Feature

โบนัส happyluke_เวกัส 168_สล็อตที่คนเล่นกันมากที่สุด_อาร์บี88_เติมเงินในเกมส์

George Elliott Clarke with Amatoritsero Ede

Amatoritsero Ede, ex Nigeria, has been a Hindu monk, a book editor, and the 2005-2006 PEN Canada Writer-in-Residence at Carleton University, where he is a doctoral candidate in English. His poetry has been anthologized—and lauded with prizes—internationally. Globetrotter & Hitler’s Children (New York: Akashic, 2009) is his latest collection. He is the founder and editor of the Maple Tree Literary Supplement, at www.mtls.ca. I interviewed him in early September, 2009, via “courrier électronique,” dispatched from Grottammare, Italy. Two poems by Ede follow this interview.

George Elliott Clarke: You are Nigerian by birth, but have lived in Germany, practiced the Hindu faith, and now reside in Canada, where you are a doctoral candidate in English and an editor. How has your birth culture, then the literal passages you have made among other cultures, shaped your poetics?

Amatoritsero Ede: I was also a Muslim as a child, and was a born-again Christian—the type that speaks in tongues—in my teens. This has to do with the cosmopolitanism of the Yoruba culture in which I was raised. The Yoruba always accommodates; in that regard it is rather “Canadian” to the extent that Canadian society is inclusive. My only observation of Canada that I am mystified about is the political correctness, which makes people use words to hide their thoughts instead of to express them. I am still struggling to learn how to be politically correct! In the Yoruba world, there is a proverb which says that the “word”—as a unit of discourse cannot be so weighty that you have to dissect it with a knife. The moral is that no idea can be so sensitive that we must dissimulate about it and refuse to address it. The refusal to let things get bottled up is what informs my critical poetics. In terms of style, the oral, the modern, and the cosmopolitan have influenced my stylistics. I am still “reading” Canadian society, just as I am reading Canadian literature. The European part of my travels certainly exposed me to the-good-the-bad-and-the-ugly in European culture. German is the language of philosophy, if you think of their great poets—Goethe, Holderling, Stefan Georg, Maria Rilke—and their philosophers. My cosmopolitan experience gives me a bird’s eye view when I sit down to write. Chinua Achebe deploys the Igbo proverb in his novel, Arrow of God: “The world is like a masquerade dancing; if you want to see it all, you do not stand on one spot.” I am constantly moving.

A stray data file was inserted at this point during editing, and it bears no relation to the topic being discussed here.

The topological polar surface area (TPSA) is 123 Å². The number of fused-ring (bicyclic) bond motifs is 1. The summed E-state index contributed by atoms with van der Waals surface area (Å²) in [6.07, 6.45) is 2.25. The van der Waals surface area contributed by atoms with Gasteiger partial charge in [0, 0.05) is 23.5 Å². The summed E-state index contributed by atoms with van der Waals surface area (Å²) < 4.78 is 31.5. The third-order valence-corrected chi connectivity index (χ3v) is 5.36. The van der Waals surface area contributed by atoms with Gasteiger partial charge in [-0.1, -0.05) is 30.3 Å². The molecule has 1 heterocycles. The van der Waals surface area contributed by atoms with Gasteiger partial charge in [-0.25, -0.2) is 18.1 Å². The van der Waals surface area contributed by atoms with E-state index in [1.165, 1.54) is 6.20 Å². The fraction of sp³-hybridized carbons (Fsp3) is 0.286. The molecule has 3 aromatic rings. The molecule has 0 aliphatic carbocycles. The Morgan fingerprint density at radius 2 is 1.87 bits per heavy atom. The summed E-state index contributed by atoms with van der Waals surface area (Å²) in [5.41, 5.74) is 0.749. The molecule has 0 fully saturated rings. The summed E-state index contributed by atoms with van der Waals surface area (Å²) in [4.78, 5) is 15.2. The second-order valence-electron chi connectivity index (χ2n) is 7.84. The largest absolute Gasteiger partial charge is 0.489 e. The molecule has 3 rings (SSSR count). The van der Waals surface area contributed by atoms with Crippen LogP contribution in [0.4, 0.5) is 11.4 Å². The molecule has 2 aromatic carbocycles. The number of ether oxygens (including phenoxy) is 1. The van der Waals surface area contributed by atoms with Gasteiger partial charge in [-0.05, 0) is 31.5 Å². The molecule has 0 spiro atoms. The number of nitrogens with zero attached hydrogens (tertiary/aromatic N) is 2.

GEC: Hitler’s Children is a title that you explain in your introduction, but I’ll ask you to explain it again. Clearly, you feel that contemporary racism in Germany is a “survival” of the Nazi past. But what about Tojo’s children, Mussolini’s children, Franco’s children, or, for that matter, the children of the Old U.S. South?

AE: The motivation for titling that section of Globetrotter & Hitler’s Children came naturally since, if and when the right wing in Germany pay obeisance to Hitler’s wicked memory, they seem to be relating to him as do children to a father. Germany is a Christian country, and we know the whole symbolism of the “father” in Judeo-Christian lore. Hitler is the “Lord,” or father, to the neo-Nazi. It is why I write as intro to Hitler’s Children the poem, “The Skin-Head’s Lord’s Prayer.” I must say that there is a historical eugenicist experiment which the Nazis performed, mating SS Officers with certain chosen German women to produce children who were supposed to be pure Aryan. These people were referred to as “Hitler’s children” in the literal sense. After the war, they suffered a lot of tribulations. But this historical point was far from my mind when I titled that section of my manuscript. As for Tojo’s children, Mussolini’s children, and so on, history is replete with evil machinations. Anywhere we see such, as writers, we have to witness and point it out. And I have decided to begin with Germany.

GEC: Your parody of The Lord’s Prayer, “The Skinhead’s Lord’s Prayer,” is excellent and wicked. Is all post-colonial literature an act of piracy-slash-parody of supposedly “master” texts or canonical authors?

AE: I was simply amused at the irony and contradiction of sections of a Christian country going against the grain of the Lord’s prayer and murdering foreigners in Germany due to the way they look—black, brown, Jewish or Asian. The irony is complicated by the Biblical injunction—one of the Ten Commandments—“Thou shall not kill.” You can see why, in counterpoint to the “Hitler’s Children” part of my collection, I celebrate Torontonian diversity, which right-wing Germany hates. Variety can only enrich us, and as such, celebrate the wonder and ingenuity of humanity, which Gerald Manley Hopkins lauds in most of his poetry, finding beauty and the wonder of creation—even in a blade of grass. We are part of the ecosystem and not above it. The alterity that kills and maims due to race disturbs the ecosystem—to look at it from a purely pragmatic and rather than a moralising point. What makes humanity so interesting is precisely its diversity.

read the full interview in the issue


This post is an Arc Interview [เล่นสล็อตฟรีในเว็บไซต์read more interviews]Published in Arc 64: Summer 2010
  • Share on Social Networks